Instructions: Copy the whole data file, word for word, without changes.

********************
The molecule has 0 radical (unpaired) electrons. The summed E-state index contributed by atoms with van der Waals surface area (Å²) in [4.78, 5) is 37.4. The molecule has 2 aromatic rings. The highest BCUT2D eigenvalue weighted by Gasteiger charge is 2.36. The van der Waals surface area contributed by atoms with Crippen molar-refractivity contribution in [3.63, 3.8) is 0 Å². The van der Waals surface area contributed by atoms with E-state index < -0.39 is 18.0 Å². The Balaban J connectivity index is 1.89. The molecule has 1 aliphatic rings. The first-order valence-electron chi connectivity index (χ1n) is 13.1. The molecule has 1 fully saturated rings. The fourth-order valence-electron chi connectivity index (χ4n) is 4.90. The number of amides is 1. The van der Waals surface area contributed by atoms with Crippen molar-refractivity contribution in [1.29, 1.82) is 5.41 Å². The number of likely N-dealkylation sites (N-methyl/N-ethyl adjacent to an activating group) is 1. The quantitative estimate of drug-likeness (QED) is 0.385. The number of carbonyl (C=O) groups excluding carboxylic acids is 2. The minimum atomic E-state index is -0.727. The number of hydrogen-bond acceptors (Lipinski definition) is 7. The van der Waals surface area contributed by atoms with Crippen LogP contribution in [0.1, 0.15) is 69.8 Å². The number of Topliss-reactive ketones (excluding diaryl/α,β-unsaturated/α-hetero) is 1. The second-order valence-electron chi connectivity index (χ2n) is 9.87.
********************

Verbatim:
The molecule has 0 radical (unpaired) electrons. The summed E-state index contributed by atoms with van der Waals surface area (Å²) in [4.78, 5) is 37.4. The molecule has 2 aromatic rings. The highest BCUT2D eigenvalue weighted by Gasteiger charge is 2.36. The van der Waals surface area contributed by atoms with Crippen molar-refractivity contribution in [3.63, 3.8) is 0 Å². The van der Waals surface area contributed by atoms with E-state index < -0.39 is 18.0 Å². The Balaban J connectivity index is 1.89. The molecule has 1 aliphatic rings. The first-order valence-electron chi connectivity index (χ1n) is 13.1. The molecule has 1 fully saturated rings. The fourth-order valence-electron chi connectivity index (χ4n) is 4.90. The number of amides is 1. The van der Waals surface area contributed by atoms with Crippen molar-refractivity contribution in [1.29, 1.82) is 5.41 Å². The number of likely N-dealkylation sites (N-methyl/N-ethyl adjacent to an activating group) is 1. The quantitative estimate of drug-likeness (QED) is 0.385. The number of carbonyl (C=O) groups excluding carboxylic acids is 2. The minimum atomic E-state index is -0.727. The number of hydrogen-bond acceptors (Lipinski definition) is 7. The van der Waals surface area contributed by atoms with Crippen LogP contribution in [0.1, 0.15) is 69.8 Å². The number of Topliss-reactive ketones (excluding diaryl/α,β-unsaturated/α-hetero) is 1. The second-order valence-electron chi connectivity index (χ2n) is 9.87.